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Using two forms of provability:

  • Identity Elimination/Transitivity
  • AnaCon: Analytical Consequence

Below, "Larger(x,y)" means "x is larger than y", "Smaller(x,y)" means "x is smaller than y", and "SameSize(x,y)" means "x is the same size as y".

What would be the best way (makes more logical sense) to prove the following:

  1. Larger(b, c)
  2. Smaller(b, d)
  3. SameSize(d, e)
    --> Larger(e, c) <-- this is what we are trying to prove

I have the following proofs:

Proof # 1

4) Smaller(b, e) AnaCon: 2, 3
5) Larger(e, b) AnaCon: 4
6) Larger(e, c) AnaCon: 5, 1

Proof # 2

4) Smaller(b, e) AnaCon: 2, 3
5) Larger(e, c) AnaCon: 4, 1

Proof # 3

4) Smaller(c, d) AnaCon: 1, 2
5) Larger(e, c) AnaCon: 4, 3

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I don't have enough points here, could someone please add the following tags: provability and fitch-proofs. Thanks –  KerxPhilo Mar 7 '11 at 0:49
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Does "Larger(x,y)" mean "x is larger than y" and "Smaller(x,y)" mean "x is smaller than y"? Or the other way around? In any case, Proof #1 must be incorrect; you have Smaller(e,b) in 2, and you are deducing Smaller(b,e); or was 2 supposed to be with d instead of e? –  Arturo Magidin Mar 7 '11 at 0:58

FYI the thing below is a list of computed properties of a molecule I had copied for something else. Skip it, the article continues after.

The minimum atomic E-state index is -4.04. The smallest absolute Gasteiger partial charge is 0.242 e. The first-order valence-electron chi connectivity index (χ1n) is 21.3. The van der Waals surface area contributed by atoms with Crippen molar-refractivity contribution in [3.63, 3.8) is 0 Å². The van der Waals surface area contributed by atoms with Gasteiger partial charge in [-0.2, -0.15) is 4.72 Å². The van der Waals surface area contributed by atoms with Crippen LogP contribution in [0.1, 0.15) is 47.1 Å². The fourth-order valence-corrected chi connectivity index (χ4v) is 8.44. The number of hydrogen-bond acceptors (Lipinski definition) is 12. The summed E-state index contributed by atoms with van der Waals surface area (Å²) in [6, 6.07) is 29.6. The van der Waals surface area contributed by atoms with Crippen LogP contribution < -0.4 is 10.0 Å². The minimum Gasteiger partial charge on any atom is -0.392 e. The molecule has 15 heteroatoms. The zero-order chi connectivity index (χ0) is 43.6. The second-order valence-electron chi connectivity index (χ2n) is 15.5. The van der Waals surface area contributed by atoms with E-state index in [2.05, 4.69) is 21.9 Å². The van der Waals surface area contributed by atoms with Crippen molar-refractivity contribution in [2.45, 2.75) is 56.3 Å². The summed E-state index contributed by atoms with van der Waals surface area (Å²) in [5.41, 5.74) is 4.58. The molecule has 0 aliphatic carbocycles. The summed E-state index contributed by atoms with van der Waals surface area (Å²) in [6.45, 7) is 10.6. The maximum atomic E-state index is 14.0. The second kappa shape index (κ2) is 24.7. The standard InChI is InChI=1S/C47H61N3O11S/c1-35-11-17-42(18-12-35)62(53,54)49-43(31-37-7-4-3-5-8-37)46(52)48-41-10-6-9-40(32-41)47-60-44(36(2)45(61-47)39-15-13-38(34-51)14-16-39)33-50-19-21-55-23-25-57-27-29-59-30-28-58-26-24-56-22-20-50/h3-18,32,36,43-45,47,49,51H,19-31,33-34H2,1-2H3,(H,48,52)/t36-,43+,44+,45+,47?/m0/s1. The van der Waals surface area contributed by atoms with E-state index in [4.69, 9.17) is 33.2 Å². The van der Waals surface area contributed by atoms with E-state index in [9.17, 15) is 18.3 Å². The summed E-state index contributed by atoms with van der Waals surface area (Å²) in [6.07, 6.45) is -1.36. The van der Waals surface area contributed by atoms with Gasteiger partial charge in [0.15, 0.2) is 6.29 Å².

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@KerxPhilo: All three proofs seem to me to be about the same; neither is better ("makes more logical sense") than any other. "makes more logical sense" is, alas, a partial order, not a total one. –  Arturo Magidin Mar 7 '11 at 1:23
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I like the following proof: $c < b < d \approx e$. –  Yuval Filmus Mar 7 '11 at 1:28
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@KerxPhilo: There are likely many different ways at arriving at the same thing, some more circuitous than others. In some sense, you are being more explicit in #1 than in the others (e.g., in #4, you are first going from Smaller(c,d) to Larger(d,c), then using this and SameSize(e,d) to get (5); you skipped the first step, but you were explicit about in in #1). Every proof will touch the following "bases": b is larger than c and smaller than d, so d is larger than c, and therefore e is smaller than c. –  Arturo Magidin Mar 7 '11 at 1:29
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1 Answer

up vote 1 down vote accepted

As edited they now all look equivalent. Proof #1 is slightly more explicit when using the fact that Smaller(y,x) implies Larger(x,y) , which seems to be implicit in the others. You could also have another 3 step version

4) Larger(d, b) from 2 - reverse

5) Larger(d, c) from 4, 1 - transitive

6) Larger(e, c) from 5, 3 - substitution

and I suspect there are other variants

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